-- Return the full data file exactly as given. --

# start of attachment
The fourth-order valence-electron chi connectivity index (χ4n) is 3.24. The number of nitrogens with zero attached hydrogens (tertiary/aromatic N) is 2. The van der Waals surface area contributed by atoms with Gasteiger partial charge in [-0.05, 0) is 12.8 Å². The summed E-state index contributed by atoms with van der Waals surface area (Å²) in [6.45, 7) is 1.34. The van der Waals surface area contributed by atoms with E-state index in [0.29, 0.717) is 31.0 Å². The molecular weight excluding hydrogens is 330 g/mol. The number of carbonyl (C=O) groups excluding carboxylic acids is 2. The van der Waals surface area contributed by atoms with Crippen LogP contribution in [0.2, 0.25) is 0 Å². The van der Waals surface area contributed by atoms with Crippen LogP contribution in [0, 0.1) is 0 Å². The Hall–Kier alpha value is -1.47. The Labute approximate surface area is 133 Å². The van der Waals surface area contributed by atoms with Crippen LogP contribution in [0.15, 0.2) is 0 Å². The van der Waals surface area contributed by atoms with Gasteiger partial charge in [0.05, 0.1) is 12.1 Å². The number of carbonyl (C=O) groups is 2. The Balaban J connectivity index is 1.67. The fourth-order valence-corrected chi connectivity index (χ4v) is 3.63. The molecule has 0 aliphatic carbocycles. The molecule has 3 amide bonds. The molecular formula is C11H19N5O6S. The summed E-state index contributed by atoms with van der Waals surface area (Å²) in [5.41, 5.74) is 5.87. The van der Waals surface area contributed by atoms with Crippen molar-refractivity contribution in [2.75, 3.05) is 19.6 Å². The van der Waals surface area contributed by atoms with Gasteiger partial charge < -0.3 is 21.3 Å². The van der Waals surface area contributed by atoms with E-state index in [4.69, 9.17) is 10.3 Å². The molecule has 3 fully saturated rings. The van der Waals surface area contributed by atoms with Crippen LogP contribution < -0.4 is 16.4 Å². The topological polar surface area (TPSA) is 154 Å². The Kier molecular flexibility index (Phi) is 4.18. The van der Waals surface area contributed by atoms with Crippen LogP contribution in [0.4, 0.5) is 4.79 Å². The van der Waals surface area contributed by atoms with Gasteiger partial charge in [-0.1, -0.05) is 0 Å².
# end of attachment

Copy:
The fourth-order valence-electron chi connectivity index (χ4n) is 3.24. The number of nitrogens with zero attached hydrogens (tertiary/aromatic N) is 2. The van der Waals surface area contributed by atoms with Gasteiger partial charge in [-0.05, 0) is 12.8 Å². The summed E-state index contributed by atoms with van der Waals surface area (Å²) in [6.45, 7) is 1.34. The van der Waals surface area contributed by atoms with E-state index in [0.29, 0.717) is 31.0 Å². The molecular weight excluding hydrogens is 330 g/mol. The number of carbonyl (C=O) groups excluding carboxylic acids is 2. The van der Waals surface area contributed by atoms with Crippen LogP contribution in [0.2, 0.25) is 0 Å². The van der Waals surface area contributed by atoms with Crippen LogP contribution in [0, 0.1) is 0 Å². The Hall–Kier alpha value is -1.47. The Labute approximate surface area is 133 Å². The van der Waals surface area contributed by atoms with Crippen LogP contribution in [0.15, 0.2) is 0 Å². The van der Waals surface area contributed by atoms with Gasteiger partial charge in [0.05, 0.1) is 12.1 Å². The number of carbonyl (C=O) groups is 2. The Balaban J connectivity index is 1.67. The fourth-order valence-corrected chi connectivity index (χ4v) is 3.63. The molecule has 0 aliphatic carbocycles. The molecule has 3 amide bonds. The molecular formula is C11H19N5O6S. The summed E-state index contributed by atoms with van der Waals surface area (Å²) in [5.41, 5.74) is 5.87. The van der Waals surface area contributed by atoms with Crippen molar-refractivity contribution in [2.75, 3.05) is 19.6 Å². The van der Waals surface area contributed by atoms with Gasteiger partial charge < -0.3 is 21.3 Å². The van der Waals surface area contributed by atoms with E-state index in [4.69, 9.17) is 10.3 Å². The molecule has 3 fully saturated rings. The van der Waals surface area contributed by atoms with Crippen LogP contribution < -0.4 is 16.4 Å². The topological polar surface area (TPSA) is 154 Å². The Kier molecular flexibility index (Phi) is 4.18. The van der Waals surface area contributed by atoms with Crippen LogP contribution in [0.4, 0.5) is 4.79 Å². The van der Waals surface area contributed by atoms with Gasteiger partial charge in [-0.1, -0.05) is 0 Å².